All right. Lots more to get to this very busy news night. Stay with us.


MADDOW: Tax returns, and bank records, and receipts and loan applications. This was supposed to be snooze fest, right? This is going to be a document trial. You guys aren`t even going to want to cover this. We got so much advice from people that we`re going to be like, you know what, the Paul Manafort thing basically proves itself if it`s going to prove itself don`t worry about it.

Turns out, I went on vacation for the first few days of the trial, see? See? Turns out the Paul Manafort trial is a soap opera every day and that`s thanks in large part to the judge in the case judge, Judge T.S. Ellis, who it turns out is about as friendly as an underfed alley cat caught in a rainstorm.

Now, to be fair, there were clues that Judge Ellis might be testy in court, like on day two of the trial when Judge Ellis barked at prosecutors that they needed to rein in their facial expressions and not roll their eyes. Turns out the facial expression thing is like a seriously sensitive issue for Judge Ellis. He has scolded Mueller`s prosecutors for furrowing their brows. He`s literally criticized prosecutors in open court for quote looking puzzled.

He also just frequently yells at them. Judge Ellis, quote: look at me when you`re talking to me. Prosecutor: I`m sorry, judge, I was. Judge Ellis: no, you weren`t. You were looking down. Prosecutor: because I don`t want to get in trouble for some facial expression, I don`t want to get yelled at again by the court for having some facial expression while I`m not doing anything wrong but trying my case.

Judge Ellis: well, I understand how frustrated you are. In fact, there`s tears in your eyes right now. Prosecutor: there are not tears in my eyes, Judge. Judge Ellis: well, they`re watery. Literally said that, with a watery.

There`s no crying in court. No, you`re crying, you`re crying.

That wasn`t the end of it though. Judge Ellis has insisted that he does not want the word "oligarch" used in the courtroom. While explaining that new rule, one of Mueller`s prosecutors glanced down apparently, at which point, Judge Ellis said, quote: I`m here Mr. Andres. Prosecutor said: I`m sorry, judge, I`m listening. To which the judge said: I know, but when you look down, it`s as if to say you know, that`s B.S. I don`t want to listen any more from you.

Prosecutor: Judge, you continue to interpret our reactions in some way. We don`t do that to you and we`re not being disrespectful in any way. Judge Ellis: all right, well then, look at me. Prosecutor: fine. Judge Ellis: don`t look down, don`t roll your eyes, don`t --

Prosecutor: I`m not rolling, I don`t understand how. Judge Ellis: you may not have rolled your eyes but you`re not the only person sitting on that side. Prosecutor: I would find it interesting to see that I was both looking down and you`re noticing that I was rolling my eyes.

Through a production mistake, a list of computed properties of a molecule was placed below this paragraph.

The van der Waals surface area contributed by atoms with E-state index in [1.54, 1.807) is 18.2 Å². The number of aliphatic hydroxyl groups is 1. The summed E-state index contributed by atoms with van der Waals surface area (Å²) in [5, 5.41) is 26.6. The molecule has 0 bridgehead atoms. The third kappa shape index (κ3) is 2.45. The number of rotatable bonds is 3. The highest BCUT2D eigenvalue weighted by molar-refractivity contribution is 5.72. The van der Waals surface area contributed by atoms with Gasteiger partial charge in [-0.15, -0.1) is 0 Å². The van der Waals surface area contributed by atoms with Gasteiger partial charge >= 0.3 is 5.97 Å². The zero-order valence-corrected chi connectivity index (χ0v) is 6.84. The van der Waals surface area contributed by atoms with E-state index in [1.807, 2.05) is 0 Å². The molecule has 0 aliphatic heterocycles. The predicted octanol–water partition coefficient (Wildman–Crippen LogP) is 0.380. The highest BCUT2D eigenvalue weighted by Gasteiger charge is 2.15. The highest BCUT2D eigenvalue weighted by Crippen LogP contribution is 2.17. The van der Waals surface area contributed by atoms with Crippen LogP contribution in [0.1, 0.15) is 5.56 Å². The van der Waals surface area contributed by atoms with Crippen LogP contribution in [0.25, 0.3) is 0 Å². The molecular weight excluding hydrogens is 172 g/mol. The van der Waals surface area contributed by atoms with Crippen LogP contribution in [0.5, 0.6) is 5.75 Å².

If you are having flashbacks to a nun Sister Jacinta smacking you with a wooden ruler at catechism class, you are not alone.

Barbara McQuade and Josh Gerstein were in the courtroom for us today. They`re going to join us next. Stay with us.


MADDOW: We just got in a late transcript from the end of the Manafort trial, the last part of the hearing today, last part of the trial today. We just got it right before we came to air, and I`m acting it out and I`m terrible at this but bear with me.

This is Trump campaign chairman Paul Manafort, his defense attorney cross- examining the guy that`s turned into the star witness in this trial, right? And star witness against his client Paul Manafort is Manafort`s former deputy Rick Gates. So, here`s Manafort`s defense lawyer.

Quote: After all the lies you told and fraud you`ve committed, you expect this jury to believe you? Rick Gates: yes. Lawyer: Uncorroborated? Gates: yes.

Lawyer: do you hope the office of special counsel thinks the same way? Gates: yes. Lawyer: because they`re the ones who are going to write you the 5k1 letter, that`s the letter that will keep Gates out of jail? Gates: they will.

Lawyer: They`re the ones that are going to let your lawyer say you get probation unopposed? Gates: yes. Lawyer: even if you lie? Answer: but I haven`t and I`m here to --

Question: and the jury is supposed to believe that? Gates: yes, because I`m here to tell the truth. I`m here because I made a decision to take responsibility for my actions. Mr. Manafort had the same path. I`m here. From Rick Gates today: I`m here unlike, your guy.

Joining us now is Josh Gerstein, senior reporter at who was in court today who has been since this trial started.

Josh, it`s great to have you with us tonight. Thanks for being here.


MADDOW: So today was Rick Gates, the second day on the stand. I think we`ll have him back on the stand at least for tomorrow morning as well. What do you think is important thus far about his testimony in this case, other than just the human drama of it all?

GERSTEIN: Well, I mean, there was several hours of testimony this morning that was pretty dry before we got to the cross-examination and it became pretty clear that Gates is intimately familiar with Manafort`s finances at least in the respect that dealt with these overseas companies, these offshore companies, in places like Cyprus. They eventually moved the accounts to a place in the Caribbean called the Grenadines. That happened because of a banking crisis in Cyprus that apparently may have put the money in jeopardy.